favorites, and several of the party's brightest stars
      who might be candidates -- particularly Sen. John
      McCain (Ariz.) and former New York mayor Rudolph W.
      Giuliani -- lit up Madison Square Garden with their
      speeches.

      Change will also come from outside forces, most
      notably two powerful demographic trends that will have
      an impact on both parties -- the coming retirement of
      the baby-boom generation and the rapid growth of the
      Latino population.

      The boomers' retirement will strain the government's
      ability to fund Social Security and Medicare and will
      heighten the debate within the party about the federal
      deficit. "The day of reckoning is getting closer,"
      said John J. Pitney of Claremont McKenna College in
      California.

      The growth of the Latino population threatens to
      reshape the presidential electoral map in the
      Democrats' favor unless Bush and others in the GOP
      begin to increase their share of the vote in a
      constituency that remains strongly Democratic. That
      task is complicated by the traditional Republican
      instinct -- heightened in this security-conscious era
      -- to be tough on immigration. Still, Republicans say
      Hispanics should be attracted to the party's
      conservative values.

      While Republicans have rallied around Bush's
      leadership, a defeat in November will probably trigger
      a major reassessment of where the party went wrong. On
      both fiscal policy and foreign policy, Bush has defied
      the instincts of a significant segment of the party.
      Deficit hawks have been in retreat, as have those who
      favor realism, not moralism, in foreign policy.

      "The interventionists in the party will be in
      trouble," Pitney said. "If Bush goes down, so will
      Wilsonian rhetoric. A lot of Republican thinkers are
      going to be dusting off their Henry Kissinger books."

      Hagel, who has differed with Bush on Iraq and foreign
      policy, sounded ready to start the debate. "The
      Republican Party after . . . World War II was an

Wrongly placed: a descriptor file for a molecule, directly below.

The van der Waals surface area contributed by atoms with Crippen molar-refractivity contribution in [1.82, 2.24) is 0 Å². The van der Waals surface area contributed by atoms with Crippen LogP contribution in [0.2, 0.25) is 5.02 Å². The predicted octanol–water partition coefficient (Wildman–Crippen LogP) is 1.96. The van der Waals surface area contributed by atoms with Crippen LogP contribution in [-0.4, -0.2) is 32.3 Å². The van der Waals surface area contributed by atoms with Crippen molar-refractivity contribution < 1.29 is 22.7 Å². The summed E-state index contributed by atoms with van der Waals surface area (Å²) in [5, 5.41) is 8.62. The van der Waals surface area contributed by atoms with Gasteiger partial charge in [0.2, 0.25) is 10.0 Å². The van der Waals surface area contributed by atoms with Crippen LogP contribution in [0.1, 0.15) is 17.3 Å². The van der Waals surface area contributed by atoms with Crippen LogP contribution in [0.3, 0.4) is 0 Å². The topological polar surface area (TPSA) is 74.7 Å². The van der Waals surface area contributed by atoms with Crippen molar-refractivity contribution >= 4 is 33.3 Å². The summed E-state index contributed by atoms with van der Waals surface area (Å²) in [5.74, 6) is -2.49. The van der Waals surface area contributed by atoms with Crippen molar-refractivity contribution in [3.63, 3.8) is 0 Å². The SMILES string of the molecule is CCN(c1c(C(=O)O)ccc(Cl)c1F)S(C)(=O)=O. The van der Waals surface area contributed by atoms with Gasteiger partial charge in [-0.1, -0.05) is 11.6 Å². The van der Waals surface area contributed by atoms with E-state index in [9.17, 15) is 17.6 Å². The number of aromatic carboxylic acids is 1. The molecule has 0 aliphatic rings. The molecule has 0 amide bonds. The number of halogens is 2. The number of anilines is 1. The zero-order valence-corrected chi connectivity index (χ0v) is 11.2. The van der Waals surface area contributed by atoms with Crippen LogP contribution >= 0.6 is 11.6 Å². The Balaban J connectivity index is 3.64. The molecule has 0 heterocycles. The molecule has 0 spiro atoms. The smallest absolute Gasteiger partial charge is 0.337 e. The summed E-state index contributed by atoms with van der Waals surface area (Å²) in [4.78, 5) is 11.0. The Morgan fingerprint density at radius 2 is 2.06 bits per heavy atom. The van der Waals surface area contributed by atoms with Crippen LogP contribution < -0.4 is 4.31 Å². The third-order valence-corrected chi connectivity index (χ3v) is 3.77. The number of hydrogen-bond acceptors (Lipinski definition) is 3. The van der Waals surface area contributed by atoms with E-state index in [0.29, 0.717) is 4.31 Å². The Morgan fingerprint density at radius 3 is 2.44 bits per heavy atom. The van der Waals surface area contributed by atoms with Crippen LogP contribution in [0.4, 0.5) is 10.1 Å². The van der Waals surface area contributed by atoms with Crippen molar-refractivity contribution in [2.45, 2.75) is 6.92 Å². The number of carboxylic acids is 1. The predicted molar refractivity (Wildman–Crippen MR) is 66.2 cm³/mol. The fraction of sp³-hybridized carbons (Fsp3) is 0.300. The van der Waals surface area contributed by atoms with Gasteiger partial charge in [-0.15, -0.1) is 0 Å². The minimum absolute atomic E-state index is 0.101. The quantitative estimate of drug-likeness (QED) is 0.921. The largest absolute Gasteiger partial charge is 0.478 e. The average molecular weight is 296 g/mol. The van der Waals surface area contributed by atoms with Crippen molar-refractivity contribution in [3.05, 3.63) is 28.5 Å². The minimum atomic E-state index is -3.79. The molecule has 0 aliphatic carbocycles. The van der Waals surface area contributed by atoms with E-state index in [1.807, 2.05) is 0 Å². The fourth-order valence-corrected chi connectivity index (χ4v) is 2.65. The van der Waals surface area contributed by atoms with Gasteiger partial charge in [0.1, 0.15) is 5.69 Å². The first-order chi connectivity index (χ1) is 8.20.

internationalist party," he said. "We reached out. . .
      . We developed consensus in the world. That was done
      through many avenues, associations, coalitions and
      common interests."

      Today, Hagel said, many Republicans question the value
      of working so closely with those institutions,
      including the United Nations and NATO. Hagel also said
      that he fears the protectionist instinct within the
      party and that it could threaten the Republican
      commitment to free trade.

      Vin Weber, a former House member from Minnesota,
      dismissed Hagel's concerns about trade. Although the
      GOP has gone through a series of debates about trade
      since conservative commentator Patrick J. Buchanan
      first ran for president in 1992, Weber said, it "has
      been the party of free trade, it will remain the party
      of free trade, and I don't think there is a big debate
      over that."

      But on the question of the United States' relationship
      with the rest of the world -- on when, if ever, the
      United States should go it alone, on whether
      international institutions inhibit or enhance U.S.
      interests abroad -- Weber predicted a coming debate.
      "I think there is a division between the parties and
      maybe within the Republican Party," he said.

      Even more likely is a debate over fiscal policy and
      the role of government. Bush has presided over a
      significant expansion in the size and power of the
      federal government as he has built up the Defense